Standardized tests are under scrutiny. As they should be.
Recently, the Senate education committee held a hearing on testing. There is even a draft bill giving a lot more leeway to states in designing their own assessment systems.
But Education Secretary insist that annual tests should remain mandatory.
All the while parents, students and educators around the country are asking serious questions about the number of tests children are taking and the reasons they’re taking them.
Since No Child Left Behind became law, every state has been required to test every child every year in third through eighth grade in math and reading, plus once in high school. And districts have added many tests to follow on to state-mandated tests.
Teachers say that the entire school experience is being distorted by these tests and the school being worried about kids who are just on the edge of passing or failing the tests. Not whether the kids are doing really well or really badly.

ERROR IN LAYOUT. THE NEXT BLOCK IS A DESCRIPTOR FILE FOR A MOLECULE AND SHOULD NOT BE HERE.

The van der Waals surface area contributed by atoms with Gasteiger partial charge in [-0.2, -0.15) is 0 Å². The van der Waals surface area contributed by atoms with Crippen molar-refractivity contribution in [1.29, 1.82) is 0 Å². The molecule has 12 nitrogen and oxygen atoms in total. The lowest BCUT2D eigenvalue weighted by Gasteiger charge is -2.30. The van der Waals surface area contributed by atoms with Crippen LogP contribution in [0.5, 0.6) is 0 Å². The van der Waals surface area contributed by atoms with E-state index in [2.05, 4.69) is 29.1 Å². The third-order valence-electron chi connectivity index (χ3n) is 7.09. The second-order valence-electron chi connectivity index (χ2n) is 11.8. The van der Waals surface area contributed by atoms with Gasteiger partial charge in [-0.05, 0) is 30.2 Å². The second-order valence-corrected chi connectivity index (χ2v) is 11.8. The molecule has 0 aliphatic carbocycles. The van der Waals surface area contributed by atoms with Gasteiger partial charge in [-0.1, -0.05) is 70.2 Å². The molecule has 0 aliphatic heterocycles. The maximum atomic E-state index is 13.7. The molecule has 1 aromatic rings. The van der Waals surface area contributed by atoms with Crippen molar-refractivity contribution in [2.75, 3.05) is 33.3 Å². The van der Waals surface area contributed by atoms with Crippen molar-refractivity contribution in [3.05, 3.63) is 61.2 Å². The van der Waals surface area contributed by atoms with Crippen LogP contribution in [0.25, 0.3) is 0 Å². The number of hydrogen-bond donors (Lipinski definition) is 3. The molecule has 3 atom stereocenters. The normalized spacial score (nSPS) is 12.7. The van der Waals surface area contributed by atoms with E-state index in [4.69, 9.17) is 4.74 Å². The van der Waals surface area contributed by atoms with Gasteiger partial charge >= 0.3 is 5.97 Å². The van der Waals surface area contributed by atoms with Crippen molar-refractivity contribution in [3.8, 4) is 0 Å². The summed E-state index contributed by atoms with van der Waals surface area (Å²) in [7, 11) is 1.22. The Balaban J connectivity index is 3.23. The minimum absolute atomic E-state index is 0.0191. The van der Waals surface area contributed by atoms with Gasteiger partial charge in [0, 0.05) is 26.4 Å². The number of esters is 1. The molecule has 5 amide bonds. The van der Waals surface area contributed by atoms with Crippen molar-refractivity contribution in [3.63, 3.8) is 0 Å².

So why these tests?
The core argument is that schools are forced to report the performance of disadvantaged groups, and instead of hiding those students behind the average, schools are responsible for the welfare and success of every single child. Therefore some civil rights groups are saying that equity must be ensured by testing every child every year.
Other groups say that equity isn’t just about measuring students, it’s about ensuring equal outcomes and equal access and equal opportunities, and that more testing is really going to do that.
What do we believe?
We know that when a kid is thought properly, when he or she are the stars of their own learning process; however you measure them, there will be progress. There will be learning.
That is why we are so proud of what we have built here. It is not about the testing. Not even about the results. It is all about learning. How the kids assimilate and understand what they are taught. How much stays with them for life.
Don’t you agree? Feel free to look around. A good place to start could be our “How it works” page.